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Feature: Brooge expansion gives Fujairah oil storage boost

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Feature: Brooge expansion gives Fujairah oil storage boost

London — Fujairah's status as a global trading hub took another leap forward asUAE-based Brooge Petroleum and Gas Investment Company (BPGIC) said this weekit plans to boost storage capacity for crude and oil products.

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BPGIC, one of the largest holders of storage assets in the Emirate, said itaims to expand its storage terminal by 600,000 cu m of capacity for crude oilby the second quarter of 2019. This would take storage up to the 1 million cu m mark.

The port of Fujairah, strategically positioned at the start of Strait ofHormuz, has had a rapid rise to prominence as a hub for trading, storage andbunkering of regional, and increasingly global, significance.

The Emirates is already established as one of the largest bunkering andstorage centers in the world, ranking alongside the likes of Rotterdam andSingapore, and is set for further projects in port facilities and petroleumstorage to emerge in the next few years.

It wants to boost storage capacity to 14 million cu m by 2020 from 10 millioncu m, and the rise of companies such as BPGIC is an important milestone.Fujairah storage capacity has grown from just over 3 million in 2010 in whathas been an astronomical rise. Analysts believe Fujairah will continue to growin the coming years.

The rise of Fujairah has been on the crest of a larger wave from the MiddleEast.

Long-known as the world's key region for production and export of crude, acombination of dynamic economic growth, rising demand and major investments inrefining capacity have seen the Middle East emerge as a growing influence inthe global refined products trade. Fujairah is one of two major ports in theregion along with Oman's Sohar and is a busy refueling point for tankers.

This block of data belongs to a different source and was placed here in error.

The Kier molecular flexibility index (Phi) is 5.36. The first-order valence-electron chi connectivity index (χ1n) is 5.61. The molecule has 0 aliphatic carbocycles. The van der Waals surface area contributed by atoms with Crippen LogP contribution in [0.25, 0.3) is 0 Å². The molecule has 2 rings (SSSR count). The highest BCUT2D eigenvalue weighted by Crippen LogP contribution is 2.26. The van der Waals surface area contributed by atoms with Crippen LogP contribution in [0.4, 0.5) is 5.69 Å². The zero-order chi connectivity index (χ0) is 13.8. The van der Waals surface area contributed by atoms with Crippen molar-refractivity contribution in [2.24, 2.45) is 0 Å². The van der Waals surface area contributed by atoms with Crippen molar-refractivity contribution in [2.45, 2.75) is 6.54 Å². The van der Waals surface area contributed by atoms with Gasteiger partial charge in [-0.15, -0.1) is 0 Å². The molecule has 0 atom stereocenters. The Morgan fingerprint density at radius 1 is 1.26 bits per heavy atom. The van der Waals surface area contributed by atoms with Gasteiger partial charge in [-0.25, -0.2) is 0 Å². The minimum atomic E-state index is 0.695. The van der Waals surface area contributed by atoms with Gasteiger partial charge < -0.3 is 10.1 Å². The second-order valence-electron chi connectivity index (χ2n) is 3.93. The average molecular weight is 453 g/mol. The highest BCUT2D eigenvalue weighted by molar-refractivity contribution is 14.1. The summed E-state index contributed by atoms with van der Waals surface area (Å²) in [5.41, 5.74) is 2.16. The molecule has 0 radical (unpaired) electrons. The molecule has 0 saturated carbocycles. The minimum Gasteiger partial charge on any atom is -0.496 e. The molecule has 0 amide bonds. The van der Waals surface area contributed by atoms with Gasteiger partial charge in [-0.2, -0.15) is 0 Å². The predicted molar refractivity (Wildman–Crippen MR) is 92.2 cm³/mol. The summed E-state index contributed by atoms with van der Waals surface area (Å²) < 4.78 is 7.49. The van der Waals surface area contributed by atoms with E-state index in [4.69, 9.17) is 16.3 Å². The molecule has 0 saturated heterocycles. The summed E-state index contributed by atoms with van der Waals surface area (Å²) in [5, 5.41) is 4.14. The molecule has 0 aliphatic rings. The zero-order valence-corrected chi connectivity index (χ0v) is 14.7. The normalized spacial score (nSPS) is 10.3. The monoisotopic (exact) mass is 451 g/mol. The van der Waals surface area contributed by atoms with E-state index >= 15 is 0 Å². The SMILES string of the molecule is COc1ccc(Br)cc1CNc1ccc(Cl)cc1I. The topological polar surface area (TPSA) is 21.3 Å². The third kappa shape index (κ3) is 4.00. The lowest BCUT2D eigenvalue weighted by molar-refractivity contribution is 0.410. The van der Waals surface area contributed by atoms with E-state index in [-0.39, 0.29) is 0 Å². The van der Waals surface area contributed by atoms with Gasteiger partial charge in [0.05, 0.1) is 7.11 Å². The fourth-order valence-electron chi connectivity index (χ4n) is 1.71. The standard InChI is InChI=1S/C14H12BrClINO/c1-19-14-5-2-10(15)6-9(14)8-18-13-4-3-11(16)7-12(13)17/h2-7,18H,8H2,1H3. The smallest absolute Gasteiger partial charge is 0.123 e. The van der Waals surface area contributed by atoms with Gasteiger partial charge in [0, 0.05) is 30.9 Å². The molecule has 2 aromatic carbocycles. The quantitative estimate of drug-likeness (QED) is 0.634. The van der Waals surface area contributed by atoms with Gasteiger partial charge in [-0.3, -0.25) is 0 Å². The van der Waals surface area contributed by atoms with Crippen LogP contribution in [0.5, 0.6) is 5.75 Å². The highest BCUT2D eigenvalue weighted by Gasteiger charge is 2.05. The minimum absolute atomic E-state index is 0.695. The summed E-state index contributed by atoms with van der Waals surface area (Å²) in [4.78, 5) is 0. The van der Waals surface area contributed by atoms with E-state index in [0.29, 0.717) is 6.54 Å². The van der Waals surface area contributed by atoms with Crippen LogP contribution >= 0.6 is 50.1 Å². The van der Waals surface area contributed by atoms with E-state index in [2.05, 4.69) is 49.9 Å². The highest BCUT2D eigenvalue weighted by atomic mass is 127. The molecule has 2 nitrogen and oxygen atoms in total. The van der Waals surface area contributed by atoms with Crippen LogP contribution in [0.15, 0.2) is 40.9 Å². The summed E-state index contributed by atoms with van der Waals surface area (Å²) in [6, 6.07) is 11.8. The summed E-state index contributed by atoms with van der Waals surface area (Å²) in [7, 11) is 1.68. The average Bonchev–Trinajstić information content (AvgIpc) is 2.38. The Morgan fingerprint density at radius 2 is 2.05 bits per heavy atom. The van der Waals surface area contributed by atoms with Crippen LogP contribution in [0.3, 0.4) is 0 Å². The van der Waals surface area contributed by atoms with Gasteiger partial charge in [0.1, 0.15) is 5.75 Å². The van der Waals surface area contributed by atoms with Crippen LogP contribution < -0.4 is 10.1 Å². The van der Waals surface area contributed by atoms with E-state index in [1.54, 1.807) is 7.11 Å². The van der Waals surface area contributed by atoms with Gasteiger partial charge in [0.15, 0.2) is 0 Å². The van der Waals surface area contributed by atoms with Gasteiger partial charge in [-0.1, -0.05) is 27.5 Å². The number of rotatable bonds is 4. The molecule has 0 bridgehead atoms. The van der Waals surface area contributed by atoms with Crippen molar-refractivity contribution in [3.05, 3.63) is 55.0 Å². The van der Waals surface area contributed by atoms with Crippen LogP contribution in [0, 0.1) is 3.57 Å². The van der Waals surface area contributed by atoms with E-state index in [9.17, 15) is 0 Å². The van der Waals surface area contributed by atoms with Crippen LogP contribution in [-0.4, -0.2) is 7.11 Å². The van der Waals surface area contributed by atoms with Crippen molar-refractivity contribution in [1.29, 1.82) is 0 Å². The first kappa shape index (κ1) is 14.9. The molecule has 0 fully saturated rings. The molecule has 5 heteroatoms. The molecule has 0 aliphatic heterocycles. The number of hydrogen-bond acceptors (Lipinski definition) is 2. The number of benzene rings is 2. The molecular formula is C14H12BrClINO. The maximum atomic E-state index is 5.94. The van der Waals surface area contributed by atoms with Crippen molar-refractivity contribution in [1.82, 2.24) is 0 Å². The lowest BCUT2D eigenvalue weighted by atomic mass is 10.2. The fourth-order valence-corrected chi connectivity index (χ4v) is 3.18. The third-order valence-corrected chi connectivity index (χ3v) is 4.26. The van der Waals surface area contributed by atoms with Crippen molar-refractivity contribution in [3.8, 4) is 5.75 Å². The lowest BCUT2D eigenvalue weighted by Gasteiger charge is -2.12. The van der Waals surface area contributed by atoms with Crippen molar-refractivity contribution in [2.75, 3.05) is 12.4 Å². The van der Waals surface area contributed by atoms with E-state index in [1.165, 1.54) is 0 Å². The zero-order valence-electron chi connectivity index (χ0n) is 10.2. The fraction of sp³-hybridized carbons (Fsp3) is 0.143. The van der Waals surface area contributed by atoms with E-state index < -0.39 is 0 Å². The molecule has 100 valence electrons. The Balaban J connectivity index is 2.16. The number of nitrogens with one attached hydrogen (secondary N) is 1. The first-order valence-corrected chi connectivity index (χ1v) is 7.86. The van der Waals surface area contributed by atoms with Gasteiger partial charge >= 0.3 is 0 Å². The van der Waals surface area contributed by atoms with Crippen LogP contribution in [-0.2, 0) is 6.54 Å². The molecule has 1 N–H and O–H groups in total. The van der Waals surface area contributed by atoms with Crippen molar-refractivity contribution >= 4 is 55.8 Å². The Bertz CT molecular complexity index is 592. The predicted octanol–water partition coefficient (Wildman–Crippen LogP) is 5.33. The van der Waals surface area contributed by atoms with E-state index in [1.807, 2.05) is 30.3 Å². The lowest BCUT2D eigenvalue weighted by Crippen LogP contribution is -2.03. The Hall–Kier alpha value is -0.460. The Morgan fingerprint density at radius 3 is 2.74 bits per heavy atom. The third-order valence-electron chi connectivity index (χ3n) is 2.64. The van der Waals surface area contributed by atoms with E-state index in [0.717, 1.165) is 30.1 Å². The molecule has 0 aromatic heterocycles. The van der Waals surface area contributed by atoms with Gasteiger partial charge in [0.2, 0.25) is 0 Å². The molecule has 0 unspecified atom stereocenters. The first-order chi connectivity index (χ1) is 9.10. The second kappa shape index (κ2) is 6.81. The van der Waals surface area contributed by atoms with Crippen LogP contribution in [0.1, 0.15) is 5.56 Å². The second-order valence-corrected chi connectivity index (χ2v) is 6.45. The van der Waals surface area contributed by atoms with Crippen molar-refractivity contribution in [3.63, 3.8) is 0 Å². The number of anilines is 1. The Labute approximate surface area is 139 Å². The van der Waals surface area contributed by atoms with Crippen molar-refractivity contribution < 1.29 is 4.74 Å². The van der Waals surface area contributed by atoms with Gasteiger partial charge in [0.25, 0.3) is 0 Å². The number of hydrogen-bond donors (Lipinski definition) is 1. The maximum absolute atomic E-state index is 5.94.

Independent crude oil storage capacity with crude blending options will becomemore important globally in coming years and BPGIC says its facilities excel inproduct blending.

The storage market is set for turmoil in 2020 as the International MaritimeOrganization's global marine fuels sulfur cap drops to 0.5% from 3.5%,shifting the majority of bunker demand away from fuel oil.

The change is likely to be highly disruptive in the short term as demand forfuel oil storage drops rapidly. A more fragmented bunker market is set toemerge in 2020 with a wide variety of 0.5% sulfur products on offer, requiringa larger amount of smaller clean-product tanks to store them.

In the longer term the change is likely to be favorable for Fujairah as itbenefits from ample supplies of middle distillate-based 0.5% sulfur bunkersfrom complex refineries in the Middle East.

Bunker ports in Europe may struggle more as insufficient distillate suppliesin the region mean their 0.5% sulfur fuel prices are likely to be higher thanthose in the Middle East and Asia.

"IMO 2020 is going to drive the dynamics of the market for the next 18-24months, so being able to cater to that is going to be paramount," Vitol'sChris Bake said during London's IP Week.

Bunker demand at Fujairah dropped sharply last year as the Qatari diplomaticcrisis meant Qatari owned and flagged vessels could no longer refuel there.Total bunker demand slipped to 8-9 million mt in 2017 from 11-12 million mtthe previous year, according to traders' estimates.

--Paul Hickin,

--Jack Jordan,

--Edited by Jeremy Lovell,